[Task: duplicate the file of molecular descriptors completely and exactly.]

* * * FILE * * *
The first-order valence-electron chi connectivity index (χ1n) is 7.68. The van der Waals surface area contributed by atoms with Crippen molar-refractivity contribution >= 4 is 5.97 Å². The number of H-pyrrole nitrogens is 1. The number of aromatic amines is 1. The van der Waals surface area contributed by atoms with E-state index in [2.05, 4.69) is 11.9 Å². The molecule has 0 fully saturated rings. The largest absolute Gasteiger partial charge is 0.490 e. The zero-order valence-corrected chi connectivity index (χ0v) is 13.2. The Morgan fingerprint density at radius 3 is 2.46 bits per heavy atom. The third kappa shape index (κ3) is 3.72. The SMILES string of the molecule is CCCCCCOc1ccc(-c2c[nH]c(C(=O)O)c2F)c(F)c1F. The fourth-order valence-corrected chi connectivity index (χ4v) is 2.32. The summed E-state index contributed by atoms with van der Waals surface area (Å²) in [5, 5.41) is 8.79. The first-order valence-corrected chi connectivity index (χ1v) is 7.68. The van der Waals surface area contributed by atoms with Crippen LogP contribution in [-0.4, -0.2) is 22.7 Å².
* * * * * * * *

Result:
The first-order valence-electron chi connectivity index (χ1n) is 7.68. The van der Waals surface area contributed by atoms with Crippen molar-refractivity contribution >= 4 is 5.97 Å². The number of H-pyrrole nitrogens is 1. The number of aromatic amines is 1. The van der Waals surface area contributed by atoms with E-state index in [2.05, 4.69) is 11.9 Å². The molecule has 0 fully saturated rings. The largest absolute Gasteiger partial charge is 0.490 e. The zero-order valence-corrected chi connectivity index (χ0v) is 13.2. The Morgan fingerprint density at radius 3 is 2.46 bits per heavy atom. The third kappa shape index (κ3) is 3.72. The SMILES string of the molecule is CCCCCCOc1ccc(-c2c[nH]c(C(=O)O)c2F)c(F)c1F. The fourth-order valence-corrected chi connectivity index (χ4v) is 2.32. The summed E-state index contributed by atoms with van der Waals surface area (Å²) in [5, 5.41) is 8.79. The first-order valence-corrected chi connectivity index (χ1v) is 7.68. The van der Waals surface area contributed by atoms with Crippen LogP contribution in [-0.4, -0.2) is 22.7 Å².